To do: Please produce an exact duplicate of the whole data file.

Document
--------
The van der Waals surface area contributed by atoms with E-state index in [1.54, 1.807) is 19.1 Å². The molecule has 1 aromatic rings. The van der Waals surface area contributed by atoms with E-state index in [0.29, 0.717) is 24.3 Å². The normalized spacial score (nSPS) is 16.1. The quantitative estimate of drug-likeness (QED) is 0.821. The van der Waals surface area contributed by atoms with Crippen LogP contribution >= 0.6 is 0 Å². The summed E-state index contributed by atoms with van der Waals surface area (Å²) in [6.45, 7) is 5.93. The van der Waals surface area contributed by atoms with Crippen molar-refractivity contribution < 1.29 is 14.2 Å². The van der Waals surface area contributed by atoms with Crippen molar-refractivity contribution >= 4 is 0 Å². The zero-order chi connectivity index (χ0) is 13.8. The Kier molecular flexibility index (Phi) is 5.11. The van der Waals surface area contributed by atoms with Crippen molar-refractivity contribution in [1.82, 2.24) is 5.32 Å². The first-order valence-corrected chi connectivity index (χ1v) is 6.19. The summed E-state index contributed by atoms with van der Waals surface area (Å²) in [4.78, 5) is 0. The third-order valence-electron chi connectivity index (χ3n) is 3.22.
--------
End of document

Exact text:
The van der Waals surface area contributed by atoms with E-state index in [1.54, 1.807) is 19.1 Å². The molecule has 1 aromatic rings. The van der Waals surface area contributed by atoms with E-state index in [0.29, 0.717) is 24.3 Å². The normalized spacial score (nSPS) is 16.1. The quantitative estimate of drug-likeness (QED) is 0.821. The van der Waals surface area contributed by atoms with Crippen LogP contribution >= 0.6 is 0 Å². The summed E-state index contributed by atoms with van der Waals surface area (Å²) in [6.45, 7) is 5.93. The van der Waals surface area contributed by atoms with Crippen molar-refractivity contribution < 1.29 is 14.2 Å². The van der Waals surface area contributed by atoms with Crippen molar-refractivity contribution >= 4 is 0 Å². The zero-order chi connectivity index (χ0) is 13.8. The Kier molecular flexibility index (Phi) is 5.11. The van der Waals surface area contributed by atoms with Crippen molar-refractivity contribution in [1.82, 2.24) is 5.32 Å². The first-order valence-corrected chi connectivity index (χ1v) is 6.19. The summed E-state index contributed by atoms with van der Waals surface area (Å²) in [4.78, 5) is 0. The third-order valence-electron chi connectivity index (χ3n) is 3.22.